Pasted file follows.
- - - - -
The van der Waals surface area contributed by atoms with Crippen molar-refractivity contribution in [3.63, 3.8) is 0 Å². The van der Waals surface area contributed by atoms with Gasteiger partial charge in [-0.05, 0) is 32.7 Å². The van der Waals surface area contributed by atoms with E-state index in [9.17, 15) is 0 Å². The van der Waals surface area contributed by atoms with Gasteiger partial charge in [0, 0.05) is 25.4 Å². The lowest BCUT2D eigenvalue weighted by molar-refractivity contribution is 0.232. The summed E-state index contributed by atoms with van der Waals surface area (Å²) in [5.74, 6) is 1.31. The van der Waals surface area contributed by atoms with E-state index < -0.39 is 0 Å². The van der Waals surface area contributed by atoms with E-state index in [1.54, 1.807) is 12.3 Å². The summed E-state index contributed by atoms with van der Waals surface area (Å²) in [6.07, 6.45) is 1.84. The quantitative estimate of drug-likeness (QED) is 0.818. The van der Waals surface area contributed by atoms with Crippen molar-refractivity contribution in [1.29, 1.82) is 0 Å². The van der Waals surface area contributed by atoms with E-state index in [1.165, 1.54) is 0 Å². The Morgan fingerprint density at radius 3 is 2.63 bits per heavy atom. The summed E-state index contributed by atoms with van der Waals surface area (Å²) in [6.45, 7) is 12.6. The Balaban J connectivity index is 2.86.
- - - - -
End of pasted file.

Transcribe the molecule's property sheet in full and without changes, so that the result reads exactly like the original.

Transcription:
The van der Waals surface area contributed by atoms with Crippen molar-refractivity contribution in [3.63, 3.8) is 0 Å². The van der Waals surface area contributed by atoms with Gasteiger partial charge in [-0.05, 0) is 32.7 Å². The van der Waals surface area contributed by atoms with E-state index in [9.17, 15) is 0 Å². The van der Waals surface area contributed by atoms with Gasteiger partial charge in [0, 0.05) is 25.4 Å². The lowest BCUT2D eigenvalue weighted by molar-refractivity contribution is 0.232. The summed E-state index contributed by atoms with van der Waals surface area (Å²) in [5.74, 6) is 1.31. The van der Waals surface area contributed by atoms with E-state index < -0.39 is 0 Å². The van der Waals surface area contributed by atoms with E-state index in [1.54, 1.807) is 12.3 Å². The summed E-state index contributed by atoms with van der Waals surface area (Å²) in [6.07, 6.45) is 1.84. The quantitative estimate of drug-likeness (QED) is 0.818. The van der Waals surface area contributed by atoms with Crippen molar-refractivity contribution in [1.29, 1.82) is 0 Å². The van der Waals surface area contributed by atoms with E-state index in [1.165, 1.54) is 0 Å². The Morgan fingerprint density at radius 3 is 2.63 bits per heavy atom. The summed E-state index contributed by atoms with van der Waals surface area (Å²) in [6.45, 7) is 12.6. The Balaban J connectivity index is 2.86.